UH Moment

UH Moment: Working Towards a Glaucoma Cure

“It is kind of applying Mechanobiology into studying Glaucoma.”

More than three million Americans are living with glaucoma, one of the leading causes of irreversible blindness worldwide. The disease damages the optic nerve, which connects the eye to your brain, leading to gradual vision loss.

"There is no cure for glaucoma. Glaucoma is generally managed," said Vijay Raghunathan, a biomedical engineer at the UH College of Optometry.

In a new study funded by the National Institutes of Health, Raghunathan will explore the ebb and flow of the liquid in the eye that controls eye pressure. In most cases, glaucoma is associated with elevated intraocular pressure, or IOP, caused by increased resistance to outflow of the liquid.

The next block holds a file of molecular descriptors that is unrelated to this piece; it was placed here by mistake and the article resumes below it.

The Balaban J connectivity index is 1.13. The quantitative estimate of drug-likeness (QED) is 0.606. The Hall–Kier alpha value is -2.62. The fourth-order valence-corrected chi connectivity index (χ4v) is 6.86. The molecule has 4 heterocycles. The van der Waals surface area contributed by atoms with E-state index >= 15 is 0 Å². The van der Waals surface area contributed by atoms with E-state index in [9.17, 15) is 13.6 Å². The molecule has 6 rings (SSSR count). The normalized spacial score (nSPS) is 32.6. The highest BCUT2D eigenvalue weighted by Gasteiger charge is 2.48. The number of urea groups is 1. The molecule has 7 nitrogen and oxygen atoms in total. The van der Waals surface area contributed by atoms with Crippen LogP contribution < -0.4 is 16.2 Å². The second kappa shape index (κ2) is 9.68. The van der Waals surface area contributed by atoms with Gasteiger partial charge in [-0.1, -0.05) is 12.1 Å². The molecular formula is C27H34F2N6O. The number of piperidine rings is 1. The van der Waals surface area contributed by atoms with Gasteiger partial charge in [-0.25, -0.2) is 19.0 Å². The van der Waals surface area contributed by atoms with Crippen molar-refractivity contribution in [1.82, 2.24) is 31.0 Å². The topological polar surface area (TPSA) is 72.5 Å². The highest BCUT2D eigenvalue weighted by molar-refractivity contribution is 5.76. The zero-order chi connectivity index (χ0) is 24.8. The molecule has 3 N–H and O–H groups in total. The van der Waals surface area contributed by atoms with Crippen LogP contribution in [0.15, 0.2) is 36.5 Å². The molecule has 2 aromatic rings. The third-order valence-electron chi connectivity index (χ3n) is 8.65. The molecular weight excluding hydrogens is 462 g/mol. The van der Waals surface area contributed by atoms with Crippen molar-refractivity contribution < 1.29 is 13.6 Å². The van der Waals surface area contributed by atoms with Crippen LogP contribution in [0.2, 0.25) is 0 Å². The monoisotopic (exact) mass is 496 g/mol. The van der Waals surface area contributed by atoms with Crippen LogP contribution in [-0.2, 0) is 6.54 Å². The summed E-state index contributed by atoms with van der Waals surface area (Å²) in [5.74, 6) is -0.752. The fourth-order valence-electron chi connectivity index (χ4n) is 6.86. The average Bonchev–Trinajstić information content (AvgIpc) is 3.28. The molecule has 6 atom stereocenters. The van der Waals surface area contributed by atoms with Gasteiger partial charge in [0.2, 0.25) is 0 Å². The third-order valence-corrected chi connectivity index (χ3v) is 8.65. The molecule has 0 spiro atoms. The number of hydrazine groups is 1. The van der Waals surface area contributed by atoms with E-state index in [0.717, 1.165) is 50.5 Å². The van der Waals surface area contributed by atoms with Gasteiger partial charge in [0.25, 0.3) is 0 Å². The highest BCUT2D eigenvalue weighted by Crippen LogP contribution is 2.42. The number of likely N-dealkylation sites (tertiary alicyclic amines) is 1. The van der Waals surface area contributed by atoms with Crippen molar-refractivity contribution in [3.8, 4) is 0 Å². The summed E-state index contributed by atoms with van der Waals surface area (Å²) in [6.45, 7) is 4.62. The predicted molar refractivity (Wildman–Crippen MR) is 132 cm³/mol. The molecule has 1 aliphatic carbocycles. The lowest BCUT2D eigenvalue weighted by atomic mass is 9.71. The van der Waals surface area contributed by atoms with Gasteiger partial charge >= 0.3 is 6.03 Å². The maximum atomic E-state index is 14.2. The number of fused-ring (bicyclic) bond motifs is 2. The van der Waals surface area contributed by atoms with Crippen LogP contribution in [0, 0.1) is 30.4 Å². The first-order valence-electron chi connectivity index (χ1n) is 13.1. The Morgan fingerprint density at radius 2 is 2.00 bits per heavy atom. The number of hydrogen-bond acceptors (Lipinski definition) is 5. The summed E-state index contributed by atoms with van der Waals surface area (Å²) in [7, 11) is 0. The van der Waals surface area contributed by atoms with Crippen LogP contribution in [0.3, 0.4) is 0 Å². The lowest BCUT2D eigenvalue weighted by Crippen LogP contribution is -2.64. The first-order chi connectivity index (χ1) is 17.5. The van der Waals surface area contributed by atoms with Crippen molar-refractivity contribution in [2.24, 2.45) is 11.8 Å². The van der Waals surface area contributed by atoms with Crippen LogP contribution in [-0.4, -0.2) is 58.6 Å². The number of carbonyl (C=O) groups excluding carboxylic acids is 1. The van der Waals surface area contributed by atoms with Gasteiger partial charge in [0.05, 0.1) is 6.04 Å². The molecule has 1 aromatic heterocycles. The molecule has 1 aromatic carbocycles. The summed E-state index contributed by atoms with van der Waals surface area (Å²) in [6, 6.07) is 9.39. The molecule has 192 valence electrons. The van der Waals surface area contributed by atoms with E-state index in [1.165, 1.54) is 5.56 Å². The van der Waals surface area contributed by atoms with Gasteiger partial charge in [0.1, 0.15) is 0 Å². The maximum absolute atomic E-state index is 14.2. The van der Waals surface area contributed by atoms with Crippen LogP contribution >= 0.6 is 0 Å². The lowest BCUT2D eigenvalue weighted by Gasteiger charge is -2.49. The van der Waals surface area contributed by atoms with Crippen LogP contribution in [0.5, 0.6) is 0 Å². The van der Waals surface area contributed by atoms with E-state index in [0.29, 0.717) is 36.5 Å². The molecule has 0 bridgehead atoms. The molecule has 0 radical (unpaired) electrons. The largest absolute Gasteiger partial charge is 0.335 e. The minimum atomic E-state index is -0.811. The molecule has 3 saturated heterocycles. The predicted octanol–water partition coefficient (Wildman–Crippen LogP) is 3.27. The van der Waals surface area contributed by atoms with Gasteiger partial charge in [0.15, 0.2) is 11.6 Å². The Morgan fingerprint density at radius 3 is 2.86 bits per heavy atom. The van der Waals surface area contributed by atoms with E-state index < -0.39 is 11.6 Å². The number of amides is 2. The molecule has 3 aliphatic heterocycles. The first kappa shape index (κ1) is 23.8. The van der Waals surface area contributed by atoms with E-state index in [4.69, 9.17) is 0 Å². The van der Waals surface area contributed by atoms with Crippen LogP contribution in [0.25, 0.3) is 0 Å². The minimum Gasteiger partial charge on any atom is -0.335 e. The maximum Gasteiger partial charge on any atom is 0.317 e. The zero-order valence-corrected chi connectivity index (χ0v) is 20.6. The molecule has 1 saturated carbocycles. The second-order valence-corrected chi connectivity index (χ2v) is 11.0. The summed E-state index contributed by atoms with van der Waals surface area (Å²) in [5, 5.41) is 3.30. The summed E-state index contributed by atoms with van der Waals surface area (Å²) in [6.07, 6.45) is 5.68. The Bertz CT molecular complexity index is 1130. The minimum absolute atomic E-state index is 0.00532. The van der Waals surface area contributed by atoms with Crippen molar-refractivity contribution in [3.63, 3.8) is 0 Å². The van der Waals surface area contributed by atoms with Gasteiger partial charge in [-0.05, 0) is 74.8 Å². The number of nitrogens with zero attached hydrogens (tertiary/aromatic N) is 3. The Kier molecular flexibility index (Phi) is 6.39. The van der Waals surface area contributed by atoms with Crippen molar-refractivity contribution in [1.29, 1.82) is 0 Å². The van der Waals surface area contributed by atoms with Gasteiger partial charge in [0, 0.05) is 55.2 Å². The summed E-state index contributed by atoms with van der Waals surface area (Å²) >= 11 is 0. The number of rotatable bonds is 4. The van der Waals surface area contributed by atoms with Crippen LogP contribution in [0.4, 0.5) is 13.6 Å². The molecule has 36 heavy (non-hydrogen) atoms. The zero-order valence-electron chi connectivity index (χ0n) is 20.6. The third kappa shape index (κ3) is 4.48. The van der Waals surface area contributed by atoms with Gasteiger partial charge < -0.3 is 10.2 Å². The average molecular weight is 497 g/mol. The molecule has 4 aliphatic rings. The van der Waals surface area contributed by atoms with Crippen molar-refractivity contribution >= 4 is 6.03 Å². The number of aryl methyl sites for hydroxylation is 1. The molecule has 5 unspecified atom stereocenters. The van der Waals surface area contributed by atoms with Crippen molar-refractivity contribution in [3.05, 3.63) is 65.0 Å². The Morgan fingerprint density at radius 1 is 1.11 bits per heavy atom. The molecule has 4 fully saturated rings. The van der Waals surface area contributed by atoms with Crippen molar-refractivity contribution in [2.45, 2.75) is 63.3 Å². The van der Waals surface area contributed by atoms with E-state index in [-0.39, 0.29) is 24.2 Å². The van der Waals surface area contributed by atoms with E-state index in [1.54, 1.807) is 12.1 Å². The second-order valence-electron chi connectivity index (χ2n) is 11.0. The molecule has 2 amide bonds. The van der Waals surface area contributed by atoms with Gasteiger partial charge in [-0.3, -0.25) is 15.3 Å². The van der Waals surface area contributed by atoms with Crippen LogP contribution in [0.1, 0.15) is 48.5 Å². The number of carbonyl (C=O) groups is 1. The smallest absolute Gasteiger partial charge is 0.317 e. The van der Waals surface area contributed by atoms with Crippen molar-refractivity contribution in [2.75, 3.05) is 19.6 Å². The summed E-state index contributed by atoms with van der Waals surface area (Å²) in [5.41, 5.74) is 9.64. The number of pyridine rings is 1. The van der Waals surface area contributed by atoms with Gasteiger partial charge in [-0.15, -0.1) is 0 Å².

"It is kind of applying Mechanobiology into studying Glaucoma," Raghunathan said.

Raghunathan and co-principal investigator Janice Vranka of Oregon Health & Science University are trying to understand how to lower resistance to the liquid flow and balance the pressure in the eye. Raghunathan believes his work could improve the newest class of drugs approved by the FDA.

"If you try to understand the mechanism, then you could possibly try and adapt these drugs to manage the IOP and cure the disease," Raghunathan said.